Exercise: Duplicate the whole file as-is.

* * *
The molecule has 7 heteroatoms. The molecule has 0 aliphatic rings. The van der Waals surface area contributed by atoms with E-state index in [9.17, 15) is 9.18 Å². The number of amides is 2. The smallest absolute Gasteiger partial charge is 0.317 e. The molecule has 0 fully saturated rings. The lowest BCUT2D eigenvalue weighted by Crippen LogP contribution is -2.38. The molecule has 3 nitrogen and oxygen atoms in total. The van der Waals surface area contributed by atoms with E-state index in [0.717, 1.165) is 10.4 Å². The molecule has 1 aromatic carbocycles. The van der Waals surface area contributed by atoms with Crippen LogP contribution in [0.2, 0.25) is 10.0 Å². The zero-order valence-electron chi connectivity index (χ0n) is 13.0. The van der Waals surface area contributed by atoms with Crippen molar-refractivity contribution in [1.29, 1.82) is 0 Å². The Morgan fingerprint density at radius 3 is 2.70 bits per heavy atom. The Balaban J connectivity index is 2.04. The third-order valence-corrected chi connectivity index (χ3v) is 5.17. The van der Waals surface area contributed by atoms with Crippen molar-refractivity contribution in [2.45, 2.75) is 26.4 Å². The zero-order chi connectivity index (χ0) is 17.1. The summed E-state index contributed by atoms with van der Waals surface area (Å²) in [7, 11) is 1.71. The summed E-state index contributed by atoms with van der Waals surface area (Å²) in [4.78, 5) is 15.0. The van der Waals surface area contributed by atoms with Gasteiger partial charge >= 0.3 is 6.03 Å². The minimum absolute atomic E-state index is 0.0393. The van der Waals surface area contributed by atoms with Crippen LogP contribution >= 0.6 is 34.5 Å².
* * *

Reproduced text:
The molecule has 7 heteroatoms. The molecule has 0 aliphatic rings. The van der Waals surface area contributed by atoms with E-state index in [9.17, 15) is 9.18 Å². The number of amides is 2. The smallest absolute Gasteiger partial charge is 0.317 e. The molecule has 0 fully saturated rings. The lowest BCUT2D eigenvalue weighted by Crippen LogP contribution is -2.38. The molecule has 3 nitrogen and oxygen atoms in total. The van der Waals surface area contributed by atoms with E-state index in [0.717, 1.165) is 10.4 Å². The molecule has 1 aromatic carbocycles. The van der Waals surface area contributed by atoms with Crippen LogP contribution in [0.2, 0.25) is 10.0 Å². The zero-order valence-electron chi connectivity index (χ0n) is 13.0. The van der Waals surface area contributed by atoms with Crippen molar-refractivity contribution in [1.29, 1.82) is 0 Å². The Morgan fingerprint density at radius 3 is 2.70 bits per heavy atom. The Balaban J connectivity index is 2.04. The third-order valence-corrected chi connectivity index (χ3v) is 5.17. The van der Waals surface area contributed by atoms with Crippen molar-refractivity contribution in [2.45, 2.75) is 26.4 Å². The zero-order chi connectivity index (χ0) is 17.1. The summed E-state index contributed by atoms with van der Waals surface area (Å²) in [7, 11) is 1.71. The summed E-state index contributed by atoms with van der Waals surface area (Å²) in [4.78, 5) is 15.0. The van der Waals surface area contributed by atoms with Gasteiger partial charge >= 0.3 is 6.03 Å². The minimum absolute atomic E-state index is 0.0393. The van der Waals surface area contributed by atoms with Crippen LogP contribution >= 0.6 is 34.5 Å².